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I wish I shared his insouciance. Whenever an idea of mine is approved and selected for production, only to be hi-jacked by others who change it and deliver the finished thing without involving me at all, I die a little. I know these are professional people who are good at their job, and are only interested in getting good work out into the light of day. And I know that I am not as good as I think I am at art direction, let alone knowing anything about today’s technical skills, but so what?

Our current CD is extremely good at people – one of the best I’ve known. He constantly praises and flatters us all, never taking credit for others’ work and delighting in the growth and achievements of the team. But he gets excited about good new work, and zooms off with it, overseeing every detail, all the way. Which includes tweaking the script, changing the jokes, adding new bits, etc.

And the finished result? I haven’t seen the latest one yet – I’m going to withhold this until I do – but I expect it will be excellent, loved by the client, and feathers in caps all round. So what am I fretting about? I guess it’s frustration about losing control and especially about not being kept in the loop as things progress.

I think what’s missing is a stage, or stages, in the production process where I – and others in a similar position – can be kept in the picture. That’s all – no-one has to take any notice of my suggestions or anything, just let me feel part of it. And defend my original idea where necessary.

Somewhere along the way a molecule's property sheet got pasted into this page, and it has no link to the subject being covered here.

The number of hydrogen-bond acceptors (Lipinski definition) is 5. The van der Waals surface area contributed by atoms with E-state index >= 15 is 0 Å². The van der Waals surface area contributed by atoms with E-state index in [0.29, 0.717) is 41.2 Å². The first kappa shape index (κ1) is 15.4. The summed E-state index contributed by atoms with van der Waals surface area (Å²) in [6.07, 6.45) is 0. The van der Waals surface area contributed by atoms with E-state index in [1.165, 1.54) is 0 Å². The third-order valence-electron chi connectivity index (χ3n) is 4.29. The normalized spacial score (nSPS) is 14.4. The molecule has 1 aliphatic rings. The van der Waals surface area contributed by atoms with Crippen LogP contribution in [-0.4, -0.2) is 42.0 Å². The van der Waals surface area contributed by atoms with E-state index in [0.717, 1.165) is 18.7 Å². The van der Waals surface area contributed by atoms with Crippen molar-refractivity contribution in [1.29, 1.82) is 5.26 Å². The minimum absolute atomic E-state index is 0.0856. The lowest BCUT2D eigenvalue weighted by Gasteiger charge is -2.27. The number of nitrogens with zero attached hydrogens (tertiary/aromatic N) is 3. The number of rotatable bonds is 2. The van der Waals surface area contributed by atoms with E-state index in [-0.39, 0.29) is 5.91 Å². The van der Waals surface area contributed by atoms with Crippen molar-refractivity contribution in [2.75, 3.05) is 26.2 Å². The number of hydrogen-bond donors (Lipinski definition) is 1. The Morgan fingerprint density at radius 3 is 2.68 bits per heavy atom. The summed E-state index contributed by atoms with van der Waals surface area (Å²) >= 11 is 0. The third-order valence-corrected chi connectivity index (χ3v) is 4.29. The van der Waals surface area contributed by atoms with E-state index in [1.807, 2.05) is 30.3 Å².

Of course, if it all turns out like Pet Sounds then I won’t complain too much.

Do you recognise this scenario? I certainly do. The only thing I’d take issue with is my friend’s assertion that the people who change creative work are ‘are only interested in getting good work out into the light of day’. Maybe that’s what’s happening. Or maybe there are other forces at work. As HG Wells said, ‘No passion in the world is equal to the passion to alter someone else’s draft.’ This is especially true in advertising agencies when people spot a good idea. They want to alter it – ever so slightly – so that they can then claim a tiny bit of ownership for themselves. When you have everyone in an agency – not to mention everyone in the client’s office – itching to add their fingerprint to a piece of creative work, the result is very often the proverbial dog’s dinner.